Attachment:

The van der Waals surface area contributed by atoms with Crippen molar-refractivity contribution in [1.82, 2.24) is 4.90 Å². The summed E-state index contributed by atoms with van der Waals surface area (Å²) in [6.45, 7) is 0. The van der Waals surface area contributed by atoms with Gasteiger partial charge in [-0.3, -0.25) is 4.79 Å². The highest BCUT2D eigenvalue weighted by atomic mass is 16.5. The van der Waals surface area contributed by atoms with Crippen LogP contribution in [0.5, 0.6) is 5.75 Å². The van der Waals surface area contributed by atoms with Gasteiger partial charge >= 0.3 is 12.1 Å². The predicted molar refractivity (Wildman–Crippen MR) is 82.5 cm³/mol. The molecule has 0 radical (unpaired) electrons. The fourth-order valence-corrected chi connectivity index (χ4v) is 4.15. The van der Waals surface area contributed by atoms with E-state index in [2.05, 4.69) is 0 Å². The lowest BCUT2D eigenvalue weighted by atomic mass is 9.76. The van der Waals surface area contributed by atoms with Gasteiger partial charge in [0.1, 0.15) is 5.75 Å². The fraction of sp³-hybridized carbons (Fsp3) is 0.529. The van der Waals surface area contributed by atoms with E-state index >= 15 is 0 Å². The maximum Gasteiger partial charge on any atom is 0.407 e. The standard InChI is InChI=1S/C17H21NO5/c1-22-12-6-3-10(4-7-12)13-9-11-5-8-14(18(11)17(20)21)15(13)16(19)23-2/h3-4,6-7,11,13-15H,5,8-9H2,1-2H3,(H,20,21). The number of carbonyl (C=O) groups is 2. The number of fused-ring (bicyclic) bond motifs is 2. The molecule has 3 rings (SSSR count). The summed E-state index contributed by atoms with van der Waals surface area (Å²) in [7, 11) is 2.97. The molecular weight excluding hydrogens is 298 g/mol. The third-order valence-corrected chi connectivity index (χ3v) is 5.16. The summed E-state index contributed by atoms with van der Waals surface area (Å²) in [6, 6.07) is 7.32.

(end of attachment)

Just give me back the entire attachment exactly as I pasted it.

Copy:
The van der Waals surface area contributed by atoms with Crippen molar-refractivity contribution in [1.82, 2.24) is 4.90 Å². The summed E-state index contributed by atoms with van der Waals surface area (Å²) in [6.45, 7) is 0. The van der Waals surface area contributed by atoms with Gasteiger partial charge in [-0.3, -0.25) is 4.79 Å². The highest BCUT2D eigenvalue weighted by atomic mass is 16.5. The van der Waals surface area contributed by atoms with Crippen LogP contribution in [0.5, 0.6) is 5.75 Å². The van der Waals surface area contributed by atoms with Gasteiger partial charge >= 0.3 is 12.1 Å². The predicted molar refractivity (Wildman–Crippen MR) is 82.5 cm³/mol. The molecule has 0 radical (unpaired) electrons. The fourth-order valence-corrected chi connectivity index (χ4v) is 4.15. The van der Waals surface area contributed by atoms with E-state index in [2.05, 4.69) is 0 Å². The lowest BCUT2D eigenvalue weighted by atomic mass is 9.76. The van der Waals surface area contributed by atoms with Gasteiger partial charge in [0.1, 0.15) is 5.75 Å². The fraction of sp³-hybridized carbons (Fsp3) is 0.529. The van der Waals surface area contributed by atoms with E-state index >= 15 is 0 Å². The maximum Gasteiger partial charge on any atom is 0.407 e. The standard InChI is InChI=1S/C17H21NO5/c1-22-12-6-3-10(4-7-12)13-9-11-5-8-14(18(11)17(20)21)15(13)16(19)23-2/h3-4,6-7,11,13-15H,5,8-9H2,1-2H3,(H,20,21). The number of carbonyl (C=O) groups is 2. The number of fused-ring (bicyclic) bond motifs is 2. The molecule has 3 rings (SSSR count). The summed E-state index contributed by atoms with van der Waals surface area (Å²) in [7, 11) is 2.97. The molecular weight excluding hydrogens is 298 g/mol. The third-order valence-corrected chi connectivity index (χ3v) is 5.16. The summed E-state index contributed by atoms with van der Waals surface area (Å²) in [6, 6.07) is 7.32.